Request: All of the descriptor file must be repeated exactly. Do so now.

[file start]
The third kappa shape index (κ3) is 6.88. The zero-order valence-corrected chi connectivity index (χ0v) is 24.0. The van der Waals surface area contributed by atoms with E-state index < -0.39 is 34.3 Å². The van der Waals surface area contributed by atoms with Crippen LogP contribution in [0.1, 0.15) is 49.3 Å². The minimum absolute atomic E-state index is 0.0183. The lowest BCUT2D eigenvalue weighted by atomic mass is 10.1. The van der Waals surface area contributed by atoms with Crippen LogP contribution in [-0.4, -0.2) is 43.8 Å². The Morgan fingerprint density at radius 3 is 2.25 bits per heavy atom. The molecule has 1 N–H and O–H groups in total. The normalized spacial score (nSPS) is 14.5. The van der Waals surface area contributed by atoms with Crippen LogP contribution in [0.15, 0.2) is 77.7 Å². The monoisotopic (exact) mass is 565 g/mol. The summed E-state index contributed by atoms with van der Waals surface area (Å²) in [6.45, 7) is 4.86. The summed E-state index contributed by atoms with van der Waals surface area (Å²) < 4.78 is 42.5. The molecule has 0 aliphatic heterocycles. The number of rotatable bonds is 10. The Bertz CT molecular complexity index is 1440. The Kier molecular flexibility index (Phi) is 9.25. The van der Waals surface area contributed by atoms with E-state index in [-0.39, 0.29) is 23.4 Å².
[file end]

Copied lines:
The third kappa shape index (κ3) is 6.88. The zero-order valence-corrected chi connectivity index (χ0v) is 24.0. The van der Waals surface area contributed by atoms with E-state index < -0.39 is 34.3 Å². The van der Waals surface area contributed by atoms with Crippen LogP contribution in [0.1, 0.15) is 49.3 Å². The minimum absolute atomic E-state index is 0.0183. The lowest BCUT2D eigenvalue weighted by atomic mass is 10.1. The van der Waals surface area contributed by atoms with Crippen LogP contribution in [-0.4, -0.2) is 43.8 Å². The Morgan fingerprint density at radius 3 is 2.25 bits per heavy atom. The molecule has 1 N–H and O–H groups in total. The normalized spacial score (nSPS) is 14.5. The van der Waals surface area contributed by atoms with Crippen LogP contribution in [0.15, 0.2) is 77.7 Å². The monoisotopic (exact) mass is 565 g/mol. The summed E-state index contributed by atoms with van der Waals surface area (Å²) in [6.45, 7) is 4.86. The summed E-state index contributed by atoms with van der Waals surface area (Å²) < 4.78 is 42.5. The molecule has 0 aliphatic heterocycles. The number of rotatable bonds is 10. The Bertz CT molecular complexity index is 1440. The Kier molecular flexibility index (Phi) is 9.25. The van der Waals surface area contributed by atoms with E-state index in [-0.39, 0.29) is 23.4 Å².